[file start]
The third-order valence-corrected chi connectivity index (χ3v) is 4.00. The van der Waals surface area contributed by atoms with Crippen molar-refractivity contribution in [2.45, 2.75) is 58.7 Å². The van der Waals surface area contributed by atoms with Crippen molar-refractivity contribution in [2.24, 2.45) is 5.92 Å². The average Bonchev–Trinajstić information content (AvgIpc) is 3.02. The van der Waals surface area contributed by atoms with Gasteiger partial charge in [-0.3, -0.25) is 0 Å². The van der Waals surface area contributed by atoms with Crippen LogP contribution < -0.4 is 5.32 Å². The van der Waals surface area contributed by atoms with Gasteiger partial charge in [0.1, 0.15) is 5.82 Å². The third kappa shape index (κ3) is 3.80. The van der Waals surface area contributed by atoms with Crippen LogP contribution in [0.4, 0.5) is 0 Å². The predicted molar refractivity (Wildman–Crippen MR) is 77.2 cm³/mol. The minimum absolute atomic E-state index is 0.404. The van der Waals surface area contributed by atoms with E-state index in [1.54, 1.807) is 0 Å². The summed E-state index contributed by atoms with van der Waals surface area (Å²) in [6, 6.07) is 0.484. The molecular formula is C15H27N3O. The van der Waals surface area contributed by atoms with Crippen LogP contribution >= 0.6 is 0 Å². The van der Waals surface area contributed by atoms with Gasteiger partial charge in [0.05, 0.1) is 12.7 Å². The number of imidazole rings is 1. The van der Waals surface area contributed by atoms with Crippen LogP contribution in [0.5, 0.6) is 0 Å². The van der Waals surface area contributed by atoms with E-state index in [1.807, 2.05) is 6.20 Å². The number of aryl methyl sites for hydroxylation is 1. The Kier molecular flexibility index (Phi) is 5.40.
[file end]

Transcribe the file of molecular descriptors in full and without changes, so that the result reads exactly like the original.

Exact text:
The third-order valence-corrected chi connectivity index (χ3v) is 4.00. The van der Waals surface area contributed by atoms with Crippen molar-refractivity contribution in [2.45, 2.75) is 58.7 Å². The van der Waals surface area contributed by atoms with Crippen molar-refractivity contribution in [2.24, 2.45) is 5.92 Å². The average Bonchev–Trinajstić information content (AvgIpc) is 3.02. The van der Waals surface area contributed by atoms with Gasteiger partial charge in [-0.3, -0.25) is 0 Å². The van der Waals surface area contributed by atoms with Crippen LogP contribution < -0.4 is 5.32 Å². The van der Waals surface area contributed by atoms with Gasteiger partial charge in [0.1, 0.15) is 5.82 Å². The third kappa shape index (κ3) is 3.80. The van der Waals surface area contributed by atoms with Crippen LogP contribution in [0.4, 0.5) is 0 Å². The predicted molar refractivity (Wildman–Crippen MR) is 77.2 cm³/mol. The minimum absolute atomic E-state index is 0.404. The van der Waals surface area contributed by atoms with E-state index in [1.54, 1.807) is 0 Å². The summed E-state index contributed by atoms with van der Waals surface area (Å²) in [6, 6.07) is 0.484. The molecular formula is C15H27N3O. The van der Waals surface area contributed by atoms with Crippen LogP contribution >= 0.6 is 0 Å². The van der Waals surface area contributed by atoms with Gasteiger partial charge in [0.05, 0.1) is 12.7 Å². The number of imidazole rings is 1. The van der Waals surface area contributed by atoms with Crippen LogP contribution in [0.5, 0.6) is 0 Å². The van der Waals surface area contributed by atoms with E-state index in [1.807, 2.05) is 6.20 Å². The number of aryl methyl sites for hydroxylation is 1. The Kier molecular flexibility index (Phi) is 5.40.